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Bug Raising...

O.k. so I have been thinking of creating a small bug sanctuary for a few bugs. (namely spiders) I wanted to get some opinions on catching and keeping wild spiders (such as jumpers) for personal research and photography. It would only be for set amounts of time and then released back to the wild world of outdoors. Any opinions? Suggestions. Don't really know where to began. Back home in VA there was a hobby store where I could get setup stuff, but not sure in Central FLorida?

I keep
most of my jumpers (some 300-400 over the last few years) in these little 8oz freezer jars purchased from a local grocery store. No more than one per container unless I'm raising spiderlings, which can be kept together for the first 3-5 instars. 2nd instar spiderlings can sneak out of these things, so if they're present I have to cap the container with Spandex (panty hose) before screwing the lid.

I feed them flightless fruit flies, rear to maturity if needed, mate them if I have both sexes, and either release back to the wild or preserve them in alcohol for microscopic examination and proper identification.

They can go weeks without food, but must have water (moist cotton ball) or be kept in a moist environment if they aren't fed regularly.

Moths from the porch light will do fine for dinner if they are available. To catch them, hold the open end of the container towards the moth and shine a much brighter flashlight up from the bottom of the container. Draws them right in. With practice you can pull in 3-4 moths at a time with the jumper still in your container. Much easier though to catch and transfer in two steps.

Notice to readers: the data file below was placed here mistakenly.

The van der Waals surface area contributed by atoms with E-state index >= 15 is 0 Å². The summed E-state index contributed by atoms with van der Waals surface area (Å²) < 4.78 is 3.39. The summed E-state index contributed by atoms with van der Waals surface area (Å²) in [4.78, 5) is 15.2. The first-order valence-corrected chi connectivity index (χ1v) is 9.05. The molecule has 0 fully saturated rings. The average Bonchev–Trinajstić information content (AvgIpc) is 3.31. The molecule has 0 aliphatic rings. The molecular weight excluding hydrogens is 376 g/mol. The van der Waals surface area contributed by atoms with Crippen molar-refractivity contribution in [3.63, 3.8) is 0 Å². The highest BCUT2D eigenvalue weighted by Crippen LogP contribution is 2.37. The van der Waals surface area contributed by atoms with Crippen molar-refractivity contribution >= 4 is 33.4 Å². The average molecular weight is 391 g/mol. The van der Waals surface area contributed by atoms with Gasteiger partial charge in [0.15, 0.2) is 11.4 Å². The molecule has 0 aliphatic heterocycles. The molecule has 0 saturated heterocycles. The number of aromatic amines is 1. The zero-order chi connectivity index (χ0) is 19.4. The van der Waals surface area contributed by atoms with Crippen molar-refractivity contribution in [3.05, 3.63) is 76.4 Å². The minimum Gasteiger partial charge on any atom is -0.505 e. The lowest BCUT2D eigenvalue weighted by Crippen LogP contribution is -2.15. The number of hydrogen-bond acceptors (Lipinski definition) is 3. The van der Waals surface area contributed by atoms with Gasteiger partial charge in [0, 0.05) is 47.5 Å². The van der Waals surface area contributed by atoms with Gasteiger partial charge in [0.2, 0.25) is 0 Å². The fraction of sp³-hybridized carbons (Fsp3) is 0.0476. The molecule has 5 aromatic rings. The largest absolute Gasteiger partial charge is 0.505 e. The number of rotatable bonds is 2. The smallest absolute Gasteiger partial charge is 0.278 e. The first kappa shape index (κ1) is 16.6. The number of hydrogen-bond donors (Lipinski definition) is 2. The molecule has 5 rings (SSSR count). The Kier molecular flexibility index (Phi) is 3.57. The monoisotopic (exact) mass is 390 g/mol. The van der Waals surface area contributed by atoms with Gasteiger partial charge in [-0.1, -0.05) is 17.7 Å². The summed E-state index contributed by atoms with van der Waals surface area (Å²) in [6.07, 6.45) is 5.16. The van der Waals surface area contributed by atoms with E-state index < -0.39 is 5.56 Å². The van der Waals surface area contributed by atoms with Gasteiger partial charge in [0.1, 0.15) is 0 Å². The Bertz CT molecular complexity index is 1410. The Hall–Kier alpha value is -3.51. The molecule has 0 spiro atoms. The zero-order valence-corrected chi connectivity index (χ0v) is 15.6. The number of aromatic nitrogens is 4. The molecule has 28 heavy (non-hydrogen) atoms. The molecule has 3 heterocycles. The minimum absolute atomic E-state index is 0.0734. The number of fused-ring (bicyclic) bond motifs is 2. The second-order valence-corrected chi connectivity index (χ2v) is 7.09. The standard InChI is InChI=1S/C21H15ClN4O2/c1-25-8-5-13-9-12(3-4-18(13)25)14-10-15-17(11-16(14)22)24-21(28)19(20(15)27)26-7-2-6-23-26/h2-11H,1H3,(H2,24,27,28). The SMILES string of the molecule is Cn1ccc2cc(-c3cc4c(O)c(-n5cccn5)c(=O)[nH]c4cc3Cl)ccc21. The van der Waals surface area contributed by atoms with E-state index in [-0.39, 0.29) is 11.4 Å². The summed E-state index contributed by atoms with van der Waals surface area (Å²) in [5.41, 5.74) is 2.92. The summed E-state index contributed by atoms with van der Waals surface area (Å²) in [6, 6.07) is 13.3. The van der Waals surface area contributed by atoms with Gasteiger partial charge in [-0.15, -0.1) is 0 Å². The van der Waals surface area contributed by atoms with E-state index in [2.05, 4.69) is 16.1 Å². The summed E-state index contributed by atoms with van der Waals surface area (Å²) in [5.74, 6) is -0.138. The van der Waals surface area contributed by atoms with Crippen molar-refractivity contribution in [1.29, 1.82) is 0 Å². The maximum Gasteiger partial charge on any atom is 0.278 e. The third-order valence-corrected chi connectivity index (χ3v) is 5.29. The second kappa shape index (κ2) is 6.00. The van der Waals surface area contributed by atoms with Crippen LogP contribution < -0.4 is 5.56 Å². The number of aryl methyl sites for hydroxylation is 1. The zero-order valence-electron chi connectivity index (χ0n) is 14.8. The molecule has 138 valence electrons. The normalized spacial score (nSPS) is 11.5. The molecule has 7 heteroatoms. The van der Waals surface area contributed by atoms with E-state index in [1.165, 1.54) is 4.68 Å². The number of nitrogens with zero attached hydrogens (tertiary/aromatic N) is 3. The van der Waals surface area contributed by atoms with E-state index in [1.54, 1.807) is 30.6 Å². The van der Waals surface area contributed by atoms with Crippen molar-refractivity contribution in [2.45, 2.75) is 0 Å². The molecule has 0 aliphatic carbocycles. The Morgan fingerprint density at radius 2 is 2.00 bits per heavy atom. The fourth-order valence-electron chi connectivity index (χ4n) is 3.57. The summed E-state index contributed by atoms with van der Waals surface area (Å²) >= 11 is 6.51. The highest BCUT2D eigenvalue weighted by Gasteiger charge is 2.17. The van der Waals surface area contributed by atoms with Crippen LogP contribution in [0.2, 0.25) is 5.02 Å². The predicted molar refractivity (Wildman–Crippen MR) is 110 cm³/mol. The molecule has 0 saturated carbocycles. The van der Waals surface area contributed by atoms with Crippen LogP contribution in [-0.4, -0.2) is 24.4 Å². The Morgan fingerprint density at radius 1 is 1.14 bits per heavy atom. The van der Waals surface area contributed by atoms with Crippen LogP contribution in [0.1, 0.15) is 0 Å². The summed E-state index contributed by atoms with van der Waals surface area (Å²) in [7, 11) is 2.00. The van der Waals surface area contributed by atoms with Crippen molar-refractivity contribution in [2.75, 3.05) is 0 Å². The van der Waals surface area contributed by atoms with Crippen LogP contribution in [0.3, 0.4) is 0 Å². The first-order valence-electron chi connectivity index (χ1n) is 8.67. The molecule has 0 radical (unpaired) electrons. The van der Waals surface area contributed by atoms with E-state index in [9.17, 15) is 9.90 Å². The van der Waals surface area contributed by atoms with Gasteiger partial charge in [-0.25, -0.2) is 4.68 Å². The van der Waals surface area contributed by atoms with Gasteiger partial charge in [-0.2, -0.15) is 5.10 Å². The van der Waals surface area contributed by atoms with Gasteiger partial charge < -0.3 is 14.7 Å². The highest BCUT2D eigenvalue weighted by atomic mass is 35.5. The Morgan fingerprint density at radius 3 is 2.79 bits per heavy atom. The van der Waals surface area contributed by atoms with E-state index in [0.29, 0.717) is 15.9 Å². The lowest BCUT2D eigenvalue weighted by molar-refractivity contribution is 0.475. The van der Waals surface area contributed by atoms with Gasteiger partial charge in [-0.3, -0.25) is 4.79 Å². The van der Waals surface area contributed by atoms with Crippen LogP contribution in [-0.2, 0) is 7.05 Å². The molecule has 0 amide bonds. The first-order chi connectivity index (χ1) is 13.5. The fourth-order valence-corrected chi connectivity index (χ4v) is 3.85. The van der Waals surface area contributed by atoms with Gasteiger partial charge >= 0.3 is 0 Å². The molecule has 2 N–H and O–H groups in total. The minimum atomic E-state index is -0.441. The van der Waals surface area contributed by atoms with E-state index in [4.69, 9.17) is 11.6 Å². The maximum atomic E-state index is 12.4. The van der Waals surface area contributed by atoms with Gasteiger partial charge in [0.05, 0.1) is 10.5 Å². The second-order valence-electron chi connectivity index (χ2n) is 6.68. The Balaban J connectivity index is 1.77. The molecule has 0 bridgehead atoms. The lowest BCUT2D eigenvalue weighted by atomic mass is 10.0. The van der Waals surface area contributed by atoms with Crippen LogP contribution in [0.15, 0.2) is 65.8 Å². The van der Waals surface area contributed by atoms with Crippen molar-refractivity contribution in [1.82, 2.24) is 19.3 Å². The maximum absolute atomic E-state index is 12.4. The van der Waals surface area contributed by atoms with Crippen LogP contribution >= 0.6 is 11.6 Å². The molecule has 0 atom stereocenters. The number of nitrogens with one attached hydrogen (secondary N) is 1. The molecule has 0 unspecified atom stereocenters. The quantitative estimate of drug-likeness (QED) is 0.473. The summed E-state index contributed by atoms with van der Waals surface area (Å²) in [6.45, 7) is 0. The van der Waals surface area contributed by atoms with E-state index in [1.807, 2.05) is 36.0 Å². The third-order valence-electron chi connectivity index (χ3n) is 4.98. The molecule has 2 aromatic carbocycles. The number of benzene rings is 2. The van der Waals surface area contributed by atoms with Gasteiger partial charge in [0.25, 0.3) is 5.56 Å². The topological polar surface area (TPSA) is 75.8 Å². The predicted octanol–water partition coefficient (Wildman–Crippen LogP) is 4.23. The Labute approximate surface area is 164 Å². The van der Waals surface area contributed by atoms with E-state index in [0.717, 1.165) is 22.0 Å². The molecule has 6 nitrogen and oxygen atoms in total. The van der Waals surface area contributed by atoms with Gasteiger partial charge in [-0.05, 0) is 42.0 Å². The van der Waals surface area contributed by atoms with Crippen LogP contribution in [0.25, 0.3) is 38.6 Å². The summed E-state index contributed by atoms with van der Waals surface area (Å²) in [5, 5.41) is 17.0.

A spider I would love to do t
A spider I would love to do this with, is a specific type of jumping spider... but I don't know its name. It's a small white and black, jumping spider covered from head to toe with thick fur. I love this spider, we get them in our garden. I've actually caught them watching me... and following me with their heads when I move back and forth. They seem to be very curious about the world around them. I swear one followed me once for several yards... cute little guys too.

Too bad their so small and have such a short life span though, they'd make an awesome pet. I took pictures of one once, but now I can't find them....

(I don't suppose anyone would know the name of this particular spider?)

Edit:
I found some pics online of the one I'm talking about. I think its a lot of fun watching these little guys, and they're so exotic looking. I think they'd make great photo subjects.

http://www.greglasley.net/Images/Bold-Jumping-Spider-0001.jpg
http://farm2.static.flickr.com/1172/1366551467_43adfceee7.jpg?v=0
http://home.att.net/~larvalbugbio/beast/bbeast8-04.jpg

 
Phidippus audax
is the spider that you are talking about. Jumping spiders have great vision. Look here: http://bugguide.net/node/view/2006/bgimage

I'm NOT an expert...
...but I just posted some photos of my set-up for Oecanthinae which I am trying to raise from eggs. This is my very first attempt at anything like this, so I'm using the hit and miss method. I, too, would love some tips from folks who have experience in rearing insects. I'm hoping to document the life-cycle of as many species of Oecanthinae as possible. Since I have three twigs which have now produced nymphs, I have three large glass containers with a live host plant in soil. I provide temporary greenery with aphids for them to eat, but also am trying commercial cricket powder and cubes. I have also seen them nibble on soft cat treats. While some folks might not condone captive insects -- my purpose is to document life cycle information for a species which I consider greatly under appreciated. Good luck with the jumping spiders -- another great insect.

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